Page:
Project Director

Avery, Jim

Department Examiner

Miller, Judy; Tanner, Mary; Lewis, Jim; Fran, Ben; Prats, Loretta


Dept. of Education


University of Tennessee at Chattanooga

Place of Publication

Chattanooga (Tenn.)


The ability to move independently, safely, and purposerully though the environment is a skill of primary importance in the development of each individual. Society's greatest misconception is that visually impaired persons either want or need to be protected from their environment. The sighted often do not realize or understand that visually impaired persons wish to maintain the greatest a mount of independence and self-respect. They desire to function as independently as possible in the mainstream of society. Persons with visual impairment have lost adegree of their vision; they have not had their other abilities affected.They are still thinking, feeling human beings who must learn to do some old things in new ways and in addition to learn to do some new things. Visually impaired persons can aquire the skills needed to obtain independence, but this independence is not always the maximum independence they are capable of achieving. The lesser independence is not caused by the visually impaired persons' lack of ability; rather it is caused by the environment's lack of necessary considerations and/or modirications. Efforts to assist visually impaired persons to travel independently must consider the effect of the environment on safe and efficient movement. The manner in which the environment is constructed can facilitate or impede travel by persons with disabilities. Mobility specialists have made progress in helping visually impaired people adapt their travel skills to the existing environment. It is obvious, however, that not all obstacles and dangers have been eliminated. Some of these could be prevented through relatively simple and inexpensive modirications. Others could be eliminated by more careful and knowledgeable planning for future construction. Travel by visually impaired persons might even be made more convenient and efficient through still more modirications in the environment. As implied above, the literature reveals that the two primary purposes of environmental modirications are to eliminate travel hazards and to make visually impaired persons' travel more convenient and efficient. These modifications will in turn have a positive impact on their development. The purpose of this project is to analyze critically the structural environment of the VITAL (Visually Impaired Training and Learning) Center in Chattanooga, Tennessee, in relation to the needs of visually impaired persons. The project identifies the areas in which the structural environment of the VITAL Center does not efficiently meet the needs of visually impaired persons, and then suggests design proposals that have the possibility of promoting greater efficiency. The design proposals include justification for any design changes, as well as a space plan and rurniture plan demonstrating these changes.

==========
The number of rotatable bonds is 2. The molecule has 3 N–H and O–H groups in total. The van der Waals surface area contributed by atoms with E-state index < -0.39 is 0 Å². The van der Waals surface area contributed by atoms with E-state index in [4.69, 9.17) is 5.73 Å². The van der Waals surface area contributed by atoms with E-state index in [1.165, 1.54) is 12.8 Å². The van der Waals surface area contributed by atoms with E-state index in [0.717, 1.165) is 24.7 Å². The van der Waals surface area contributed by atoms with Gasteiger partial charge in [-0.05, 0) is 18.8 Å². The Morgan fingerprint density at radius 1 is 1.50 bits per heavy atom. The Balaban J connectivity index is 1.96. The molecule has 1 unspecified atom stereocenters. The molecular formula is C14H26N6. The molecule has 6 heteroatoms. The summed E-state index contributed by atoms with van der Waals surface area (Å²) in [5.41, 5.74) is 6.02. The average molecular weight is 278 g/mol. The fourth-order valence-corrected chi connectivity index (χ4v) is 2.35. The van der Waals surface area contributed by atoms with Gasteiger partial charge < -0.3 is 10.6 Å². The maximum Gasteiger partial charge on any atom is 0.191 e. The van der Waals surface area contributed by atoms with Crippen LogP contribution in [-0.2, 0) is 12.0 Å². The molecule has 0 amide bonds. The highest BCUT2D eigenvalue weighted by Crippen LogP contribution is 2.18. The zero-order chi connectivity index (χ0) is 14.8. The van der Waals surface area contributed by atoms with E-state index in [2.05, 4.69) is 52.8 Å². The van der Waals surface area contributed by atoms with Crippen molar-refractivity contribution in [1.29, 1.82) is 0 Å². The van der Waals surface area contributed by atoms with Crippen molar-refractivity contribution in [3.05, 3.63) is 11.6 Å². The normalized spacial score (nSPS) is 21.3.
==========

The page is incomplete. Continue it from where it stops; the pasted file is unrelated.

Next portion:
B. S.; An honors thesis submitted to the faculty of the University of Tennessee at Chattanooga in partial fulfillment of the requirements of the degree of Bachelor of Science.




People with visual disabilities--Services for--Tennessee--Chattanooga; Barrier-free design for people with visual disabilities


Human Ecology

Document Type



iii, 75 leaves





Call Number

LB2369.5 .W66 1992


Included in

Human Ecology Commons